UN denounces government killing of civilians in recent conflicts

Other News Materials 10 May 2011 20:46 (UTC +04:00)

Governments that deliberately target civilians are in flagrant violation of international law, United Nations officials said on Tuesday, citing countries primarily in the Middle East and Africa, dpa reported.

Speaking at a UN Security Council session on governments' responsibility to protect citizens from harms, the officials said the levels of attacks on civilians had increased. They cited Libya, Syria, Yemen, Bahrain, Ivory Coast and Sri Lanka.

Valerie Amos, the UN emergency relief coordinator, said an initial failure to respect the law "is almost always a precursor to further violence, suffering and trauma inflicted upon civilians, including massive displacement within and across borders."

"In Syria, the deployment of tanks and reports of shelling of residential areas is alarming," she said.

Amos called for the warring parties in Misurata, Libya, to temporarily cease fire so relief assistance can be provided to the civilians caught in the fighting.

She denounced attacks on ambulances transporting the wounded and the shelling and mining of the Misurata port, used by relief agencies and for evacuating refugees.

The fighting in Ivory Coast displaced 150,000 people and more than 170,000 others fled to neighbouring countries during the five months former President Laurent Gbagbo was clinging to power.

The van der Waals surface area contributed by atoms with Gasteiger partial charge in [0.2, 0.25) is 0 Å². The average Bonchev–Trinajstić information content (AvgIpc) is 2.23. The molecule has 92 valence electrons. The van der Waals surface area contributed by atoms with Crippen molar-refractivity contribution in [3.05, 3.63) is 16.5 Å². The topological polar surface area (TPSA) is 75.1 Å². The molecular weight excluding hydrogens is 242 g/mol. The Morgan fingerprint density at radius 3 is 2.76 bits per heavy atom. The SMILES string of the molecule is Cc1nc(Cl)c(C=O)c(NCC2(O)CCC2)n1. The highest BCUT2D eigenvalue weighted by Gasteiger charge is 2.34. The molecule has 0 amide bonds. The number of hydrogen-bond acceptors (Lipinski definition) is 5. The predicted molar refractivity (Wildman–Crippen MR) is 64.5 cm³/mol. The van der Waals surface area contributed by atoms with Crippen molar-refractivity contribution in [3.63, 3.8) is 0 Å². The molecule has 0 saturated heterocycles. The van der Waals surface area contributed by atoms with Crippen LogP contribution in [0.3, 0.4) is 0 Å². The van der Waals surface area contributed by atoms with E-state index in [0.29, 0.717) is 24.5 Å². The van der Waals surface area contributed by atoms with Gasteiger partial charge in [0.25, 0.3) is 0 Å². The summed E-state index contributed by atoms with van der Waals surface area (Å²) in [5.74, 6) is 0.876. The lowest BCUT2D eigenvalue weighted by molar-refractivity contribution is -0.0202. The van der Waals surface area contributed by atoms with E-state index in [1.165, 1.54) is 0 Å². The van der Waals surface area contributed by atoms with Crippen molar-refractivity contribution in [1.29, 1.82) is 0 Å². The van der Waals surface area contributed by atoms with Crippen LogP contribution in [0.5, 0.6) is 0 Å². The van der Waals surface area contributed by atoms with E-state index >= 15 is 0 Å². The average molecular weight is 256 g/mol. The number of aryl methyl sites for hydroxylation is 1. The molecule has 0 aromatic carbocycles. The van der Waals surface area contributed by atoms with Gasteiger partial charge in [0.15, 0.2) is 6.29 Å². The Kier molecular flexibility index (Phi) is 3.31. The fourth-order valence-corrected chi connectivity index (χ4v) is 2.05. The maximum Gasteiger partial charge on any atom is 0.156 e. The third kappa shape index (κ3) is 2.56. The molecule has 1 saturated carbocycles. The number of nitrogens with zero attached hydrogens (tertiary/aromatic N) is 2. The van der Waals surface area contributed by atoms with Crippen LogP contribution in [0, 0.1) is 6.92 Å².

Gbagbo surrendered to newly elected President Alassane Ouattara last month.

The UN High Commissioner for Human Rights, Navi Pillay, said governments in Syria, Libya and Sri Lanka had to be held accountable for human rights violations. There are no UN peacekeeping missions in the three countries.

Pillay said her office will dispatch a team to investigate alleged violations in Syria. Her office was also investigating the killing of civilians in Libya.

The UN undersecretary general for peacekeeping operations, Alain Le Roy, urged governments hosting UN missions to ensure protection of civilians in the immediate aftermath of conflicts, which he called an "immensely complex endeavour."

"The protection of civilians in UN peacekeeping operations is often carried out in extremely challenging environments, in many cases with tremendous political complexities," Le Roy said.

There are currently 15 UN peacekeeping missions around the world, deploying more than 100,000 troops and civilians. The largest UN missions are in Sudan, the Democratic Republic of Congo and Liberia.